Your browser is no longer supported

For the best possible experience using our website we recommend you upgrade to a newer version or another browser.

Your browser appears to have cookies disabled. For the best experience of this website, please enable cookies in your browser

This site uses cookies. By using our services, you agree to our cookie use.
Learn more here.

Never Read the AR in Print? Claim Your Free Copy of February's Issue Today

Get a complimentary copy of The Architectural Review while stocks last by signing up to our editorial newsletter

If you have never read a copy of The Architectural Review in print you are missing out. The combination of a painstaking editorial process and awards winning graphic designers, The Architectural Review Magazine a beautiful magazine containing timeless articles that architects keep for years.

This month we are giving away 300 copies of February’s issue for free! Editor Catherine Slessor has written an introduction to the issue’s themes and articles below. To claim your complimentary copy simply sign up to recieve our twice-weekly editorial Viewsletter. We’ll email you to ask for your postal address when the offer has closed.

Sign up for the AR twice-weekly Viewsletter

 

cov

 

RAJ

wwm

 

crab

shenzhen

theory

archiv

Introduction to The Archtectural Review February 2014

Just over 20 years ago, Mike Davis and Michael Sorkin predicted the end of public space as we knew it. ‘America’s cities are being rapidly transformed by a sinister and homogeneous design’, they wrote at the time. ‘A newkind of urbanism - manipulative, dispersed, and hostile to traditional public space - is emerging both at the heart and at the edge of town in megamalls, corporate enclaves, gentrified zones, and pseudo-historic marketplaces.It marked the beginning of the realisation that public space was being stealthily privatised and commodified; the historic freedoms of the agora and the piazza replaced by the patrolled and proscribed confine of the theme park and shopping mall.

This creeping proscription has long since become a pervasive feature of modern life. The urban realm is no longer an armature for spontaneous human interaction; it’s a film set, up close and personal, with battalions of CCTV cameras documenting every waking and walking move we make. In a statistic as absurd as it is depressing, there are estimated to be nearly 6 million security cameras in the U K, one for every 10 people. Why does a small island with a relatively mild-mannered population feel such intense paranoia about how its citizens behave in public?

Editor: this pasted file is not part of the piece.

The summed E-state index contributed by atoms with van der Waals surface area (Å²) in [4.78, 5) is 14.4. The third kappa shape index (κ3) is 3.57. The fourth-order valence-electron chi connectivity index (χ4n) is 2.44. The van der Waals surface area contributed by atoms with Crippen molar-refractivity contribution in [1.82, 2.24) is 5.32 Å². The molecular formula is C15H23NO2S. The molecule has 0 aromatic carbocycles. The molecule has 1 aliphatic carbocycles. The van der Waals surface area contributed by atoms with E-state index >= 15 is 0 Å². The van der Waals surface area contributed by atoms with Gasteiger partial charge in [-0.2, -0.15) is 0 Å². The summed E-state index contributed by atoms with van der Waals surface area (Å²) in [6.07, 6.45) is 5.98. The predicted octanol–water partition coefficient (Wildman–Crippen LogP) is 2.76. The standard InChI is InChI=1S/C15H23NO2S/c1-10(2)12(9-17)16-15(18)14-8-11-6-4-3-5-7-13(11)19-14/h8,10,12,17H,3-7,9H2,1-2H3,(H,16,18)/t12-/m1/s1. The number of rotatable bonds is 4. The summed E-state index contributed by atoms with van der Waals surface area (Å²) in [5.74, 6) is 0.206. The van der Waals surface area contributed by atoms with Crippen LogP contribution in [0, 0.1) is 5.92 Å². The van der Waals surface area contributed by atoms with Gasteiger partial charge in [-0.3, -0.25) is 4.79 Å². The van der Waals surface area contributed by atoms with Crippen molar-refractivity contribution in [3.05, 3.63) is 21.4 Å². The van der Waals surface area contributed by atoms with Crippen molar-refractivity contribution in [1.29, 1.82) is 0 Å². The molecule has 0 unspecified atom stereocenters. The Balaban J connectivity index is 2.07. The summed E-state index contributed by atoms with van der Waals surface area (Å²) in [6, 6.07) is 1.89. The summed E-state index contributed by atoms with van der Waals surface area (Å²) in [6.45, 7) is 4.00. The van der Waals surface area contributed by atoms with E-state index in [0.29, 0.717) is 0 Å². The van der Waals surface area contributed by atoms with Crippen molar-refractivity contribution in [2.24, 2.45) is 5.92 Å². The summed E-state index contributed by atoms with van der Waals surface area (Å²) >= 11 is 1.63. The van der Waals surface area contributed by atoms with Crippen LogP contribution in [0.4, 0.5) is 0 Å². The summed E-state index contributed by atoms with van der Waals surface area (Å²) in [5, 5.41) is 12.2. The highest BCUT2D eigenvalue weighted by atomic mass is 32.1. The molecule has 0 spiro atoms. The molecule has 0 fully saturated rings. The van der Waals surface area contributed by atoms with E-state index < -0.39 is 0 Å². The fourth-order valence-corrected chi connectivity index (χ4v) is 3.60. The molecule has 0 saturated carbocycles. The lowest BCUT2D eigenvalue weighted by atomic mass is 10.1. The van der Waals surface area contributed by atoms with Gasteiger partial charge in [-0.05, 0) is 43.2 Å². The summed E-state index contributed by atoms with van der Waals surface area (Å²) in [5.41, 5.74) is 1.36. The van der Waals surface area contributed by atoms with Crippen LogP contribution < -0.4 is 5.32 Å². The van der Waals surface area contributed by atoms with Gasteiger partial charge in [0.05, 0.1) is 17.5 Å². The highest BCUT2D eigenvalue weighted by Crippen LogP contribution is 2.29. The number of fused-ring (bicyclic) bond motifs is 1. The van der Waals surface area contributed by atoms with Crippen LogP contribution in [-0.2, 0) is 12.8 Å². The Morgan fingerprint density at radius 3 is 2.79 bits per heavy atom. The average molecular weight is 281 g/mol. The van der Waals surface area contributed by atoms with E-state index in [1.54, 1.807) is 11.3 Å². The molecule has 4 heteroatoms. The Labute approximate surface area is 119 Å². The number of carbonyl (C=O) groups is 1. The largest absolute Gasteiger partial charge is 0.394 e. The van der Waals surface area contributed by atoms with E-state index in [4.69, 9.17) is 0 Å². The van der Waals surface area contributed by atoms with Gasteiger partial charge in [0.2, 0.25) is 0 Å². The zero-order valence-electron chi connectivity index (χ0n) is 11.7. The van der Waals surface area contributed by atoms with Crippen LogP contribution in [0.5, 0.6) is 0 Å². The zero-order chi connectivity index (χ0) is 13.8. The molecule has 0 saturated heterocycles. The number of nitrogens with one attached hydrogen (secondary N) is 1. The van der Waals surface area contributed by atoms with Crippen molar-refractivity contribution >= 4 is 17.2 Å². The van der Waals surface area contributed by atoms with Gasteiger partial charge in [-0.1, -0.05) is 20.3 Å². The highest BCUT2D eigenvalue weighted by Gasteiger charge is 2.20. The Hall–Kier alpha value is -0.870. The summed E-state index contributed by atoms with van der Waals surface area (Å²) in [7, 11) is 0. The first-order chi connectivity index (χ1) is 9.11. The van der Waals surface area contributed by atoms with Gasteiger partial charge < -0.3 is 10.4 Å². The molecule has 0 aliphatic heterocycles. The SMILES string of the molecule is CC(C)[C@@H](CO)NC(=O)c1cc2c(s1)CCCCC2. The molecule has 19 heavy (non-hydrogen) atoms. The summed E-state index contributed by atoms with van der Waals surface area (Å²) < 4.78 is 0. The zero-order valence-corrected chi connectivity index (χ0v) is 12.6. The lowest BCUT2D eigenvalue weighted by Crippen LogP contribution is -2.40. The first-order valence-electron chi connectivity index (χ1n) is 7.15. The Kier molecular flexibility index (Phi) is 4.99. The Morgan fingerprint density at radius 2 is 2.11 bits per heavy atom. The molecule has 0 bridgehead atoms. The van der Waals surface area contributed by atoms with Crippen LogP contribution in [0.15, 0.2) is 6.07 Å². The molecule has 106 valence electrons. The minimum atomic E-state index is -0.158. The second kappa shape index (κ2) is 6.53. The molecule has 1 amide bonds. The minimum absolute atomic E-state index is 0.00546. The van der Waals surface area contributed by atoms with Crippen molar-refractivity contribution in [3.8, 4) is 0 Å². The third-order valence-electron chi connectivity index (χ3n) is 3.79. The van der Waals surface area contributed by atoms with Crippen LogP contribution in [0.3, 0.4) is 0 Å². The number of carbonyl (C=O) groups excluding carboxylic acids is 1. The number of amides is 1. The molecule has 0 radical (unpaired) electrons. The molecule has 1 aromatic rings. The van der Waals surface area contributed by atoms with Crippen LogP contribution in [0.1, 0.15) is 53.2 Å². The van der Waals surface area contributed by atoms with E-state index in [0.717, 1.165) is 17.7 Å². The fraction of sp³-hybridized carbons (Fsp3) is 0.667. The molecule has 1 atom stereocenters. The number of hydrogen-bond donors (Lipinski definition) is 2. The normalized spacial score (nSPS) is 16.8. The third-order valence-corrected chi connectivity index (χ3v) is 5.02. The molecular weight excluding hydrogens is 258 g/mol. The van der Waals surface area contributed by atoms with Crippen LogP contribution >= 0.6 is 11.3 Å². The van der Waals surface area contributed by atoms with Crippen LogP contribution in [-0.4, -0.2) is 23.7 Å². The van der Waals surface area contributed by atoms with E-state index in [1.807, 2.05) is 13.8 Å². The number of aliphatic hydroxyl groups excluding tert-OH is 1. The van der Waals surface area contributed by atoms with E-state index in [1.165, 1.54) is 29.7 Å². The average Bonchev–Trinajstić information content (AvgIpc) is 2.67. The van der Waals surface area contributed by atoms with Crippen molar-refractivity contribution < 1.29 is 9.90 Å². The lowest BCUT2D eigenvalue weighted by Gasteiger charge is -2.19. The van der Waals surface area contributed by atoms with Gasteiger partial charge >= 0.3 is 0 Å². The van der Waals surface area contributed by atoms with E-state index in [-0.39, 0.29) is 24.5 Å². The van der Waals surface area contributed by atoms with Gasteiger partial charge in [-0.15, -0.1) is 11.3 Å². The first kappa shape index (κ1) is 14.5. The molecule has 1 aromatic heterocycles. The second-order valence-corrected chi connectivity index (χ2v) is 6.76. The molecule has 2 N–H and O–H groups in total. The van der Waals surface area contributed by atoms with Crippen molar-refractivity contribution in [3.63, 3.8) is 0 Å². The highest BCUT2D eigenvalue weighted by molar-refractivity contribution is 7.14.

Fundamentally, the character of public space is shaped and defined by how people choose to use it. Yet such a laissez-faire philosophy is increasingly regarded as inimical. A bill currently making its waythrough the UK parliament proposes to expand the power of the state to control what goes on in public space, mitigating any activity considered ‘detrimental’ to the quality of life with powers of prohibition, dispersal and confiscation. Seeing beyond the kind of mentality that could regard things such as carol singing and nudists as being a legal ‘nuisance’, the bill’s implications are profound. ‘This is a new alliance of a business and state elite set against civil society’, writes Josie Appleton. The proposed new powers have the potential to prohibit ‘any activity that is not shopping or getting from A to B’. Two decades on, it is the logical culmination of the trajectory identified by Sorkin and Davis ‘in which the idea of authentic interaction among citizens has been thoroughly purged’.

How can we rediscover the essential idea of public space and recast and reconnect with it at both the political and personal level? Throughout history, public space has acted as a vital conduit for recreation, expression and democracy. The character of public space defines civic life. ‘People come not to be alone, but to be together; to interact, exchange, trade, innovate and collaborate’, writes Benjamin Barber in this month’s Broader View. But it is just this comingtogether that now seems to be under threat. ‘In constructing public space, designers and planners bring to bear the defining density, creativity, diversity, openness and communality that are the city’s character,’ writes Barber. ‘They are exploiting the city’s core feature: its liberty’. But for how much longer?

Catherine Slessor, Editor

Sign up for the AR twice-weekly Viewsletter

 

Have your say

You must sign in to make a comment

Please remember that the submission of any material is governed by our Terms and Conditions and by submitting material you confirm your agreement to these Terms and Conditions. Links may be included in your comments but HTML is not permitted.